Monday, 13 May 2019 17:58

How to Stay Productive During Business Travel

Maintaining productivity is a priority for virtually everyone in the business sector. During times of travel, however, that priority sometimes gets lost in the in the shuffle of flights, cab (or Uber) rides, hotel reservations, and a sense of disorientation common to the business traveler. At times like these, productivity suffers.

Learning to better adapt to travel conditions and to stay focused on what needs to be done can help even the worst business traveler improve his or her level of productivity. Here are some tips to achieve this goal: DSC3934

Look at travel as another part of the work-day. “Work” and “travel” don’t necessarily have to be placed in two different categories. Adopting a different attitude can make a significant difference in how much you get done as part of your travel experience.

“If you limit work to your physical office, then travel is going to severely affect your productivity,” notes Business2Community. Change your attitude to seeing how “you can continue your work rhythm throughout travel.”

Plan ahead. Aside from the logistics involved in any travel situation, take time to plan in detail how you will stay productive throughout your time away from the office. Add every meeting and event to your calendar ahead of time, so you have a better sense of where there might be “openings” to get additional work done.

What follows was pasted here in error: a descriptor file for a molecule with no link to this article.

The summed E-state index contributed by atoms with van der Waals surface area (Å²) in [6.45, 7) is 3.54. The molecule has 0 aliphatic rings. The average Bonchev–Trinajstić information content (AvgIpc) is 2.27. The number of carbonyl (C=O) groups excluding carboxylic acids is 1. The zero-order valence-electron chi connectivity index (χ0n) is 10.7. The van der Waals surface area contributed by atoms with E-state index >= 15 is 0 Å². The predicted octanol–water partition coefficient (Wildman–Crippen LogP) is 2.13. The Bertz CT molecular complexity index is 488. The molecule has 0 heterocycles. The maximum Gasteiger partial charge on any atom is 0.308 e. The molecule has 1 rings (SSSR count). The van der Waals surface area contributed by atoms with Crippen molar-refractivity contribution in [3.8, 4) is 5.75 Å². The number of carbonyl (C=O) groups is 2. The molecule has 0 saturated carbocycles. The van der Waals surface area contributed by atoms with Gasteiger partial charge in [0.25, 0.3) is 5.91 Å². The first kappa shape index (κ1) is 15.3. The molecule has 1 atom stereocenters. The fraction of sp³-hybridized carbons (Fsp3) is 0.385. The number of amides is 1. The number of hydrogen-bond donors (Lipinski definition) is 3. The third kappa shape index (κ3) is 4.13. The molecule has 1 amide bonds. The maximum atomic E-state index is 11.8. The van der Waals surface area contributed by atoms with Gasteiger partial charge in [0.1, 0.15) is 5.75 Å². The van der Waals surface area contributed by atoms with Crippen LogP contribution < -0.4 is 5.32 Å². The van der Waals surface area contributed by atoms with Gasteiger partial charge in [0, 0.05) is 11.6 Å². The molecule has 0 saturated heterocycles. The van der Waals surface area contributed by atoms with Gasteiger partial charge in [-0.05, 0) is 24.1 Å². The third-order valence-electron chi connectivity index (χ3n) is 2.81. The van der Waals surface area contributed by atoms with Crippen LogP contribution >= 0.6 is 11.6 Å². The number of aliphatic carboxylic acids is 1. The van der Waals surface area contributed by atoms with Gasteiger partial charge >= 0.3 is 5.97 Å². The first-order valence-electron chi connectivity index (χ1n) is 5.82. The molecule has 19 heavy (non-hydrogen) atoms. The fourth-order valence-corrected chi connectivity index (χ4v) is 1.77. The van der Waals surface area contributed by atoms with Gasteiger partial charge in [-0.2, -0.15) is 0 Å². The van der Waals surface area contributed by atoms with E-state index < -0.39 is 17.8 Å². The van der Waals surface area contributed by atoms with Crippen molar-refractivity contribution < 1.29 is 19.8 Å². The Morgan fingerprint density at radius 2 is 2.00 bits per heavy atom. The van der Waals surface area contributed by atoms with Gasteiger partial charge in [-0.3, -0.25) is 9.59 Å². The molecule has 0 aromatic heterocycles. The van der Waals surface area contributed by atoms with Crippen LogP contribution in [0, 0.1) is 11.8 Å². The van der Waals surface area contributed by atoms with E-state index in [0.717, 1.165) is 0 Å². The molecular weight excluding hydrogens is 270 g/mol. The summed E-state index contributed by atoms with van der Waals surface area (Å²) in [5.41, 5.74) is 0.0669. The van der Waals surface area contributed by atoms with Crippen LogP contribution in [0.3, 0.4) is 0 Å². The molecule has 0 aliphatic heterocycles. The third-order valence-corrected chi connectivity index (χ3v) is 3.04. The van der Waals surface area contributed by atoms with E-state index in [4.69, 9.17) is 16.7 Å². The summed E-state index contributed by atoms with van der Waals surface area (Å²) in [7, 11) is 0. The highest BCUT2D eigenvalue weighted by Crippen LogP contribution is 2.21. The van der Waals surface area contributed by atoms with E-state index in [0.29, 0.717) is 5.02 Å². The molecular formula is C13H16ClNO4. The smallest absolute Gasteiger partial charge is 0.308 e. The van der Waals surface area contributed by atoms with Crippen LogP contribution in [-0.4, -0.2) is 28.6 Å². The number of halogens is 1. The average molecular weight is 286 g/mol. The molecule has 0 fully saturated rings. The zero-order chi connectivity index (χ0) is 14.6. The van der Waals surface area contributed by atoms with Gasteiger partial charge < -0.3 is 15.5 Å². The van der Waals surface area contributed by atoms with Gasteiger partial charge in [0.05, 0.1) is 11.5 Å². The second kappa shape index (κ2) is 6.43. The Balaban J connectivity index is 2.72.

By ensuring that all of your lodging and transportation arrangements are made in advance, you can reduce the potential for mishaps (and additional stress) and stay focused on work you need to do.

Delegate wisely. We’ve written numerous times on the importance of delegating to your team whenever possible. Nowhere is this more crucial than during times when you’re physically away from the office, and possibly out of touch for extended periods of time.

Name an individual to serve as the team’s emergency contact, so any operational issues that arise during your absence can be handled without your personal involvement.

Pay attention to your health. Travel inevitably causes disruption in a person’s everyday routine. When that disruption affects your health, it can become a serious issue.

Being proactive about planning to exercise, eat right and get the right amount of sleep should always factor into your travel arrangements. CNN suggests, for example, that you “adjust the time on your watch and/or hone before take-off, so you have already mentally adapted to the time zone of a new destination upon arrival.” 

Incorporate the right apps as part of your travel experience. Technology available today can dramatically reduce the stress and disorientation business travelers once had to go through. Learn about apps that can automate differing aspects of your job (everything from managing email and social media postings to scheduling conference calls), as well as apps that serve to remind you about exercise, sleep patterns, finding good places to eat, and so on.

For many of us, business travel is a fact of life. And the hardwood lumber industry is no exception. 

Whether it is meeting with current customers to build relationships, visiting sawmills to look at green or kiln dried lumber, or even venturing out to try and secure new business. With a little planning and assistance we can maximize the time and energy involved, and come away refreshed and happy with the results.

Brett Del Prince
Baillie Lumber
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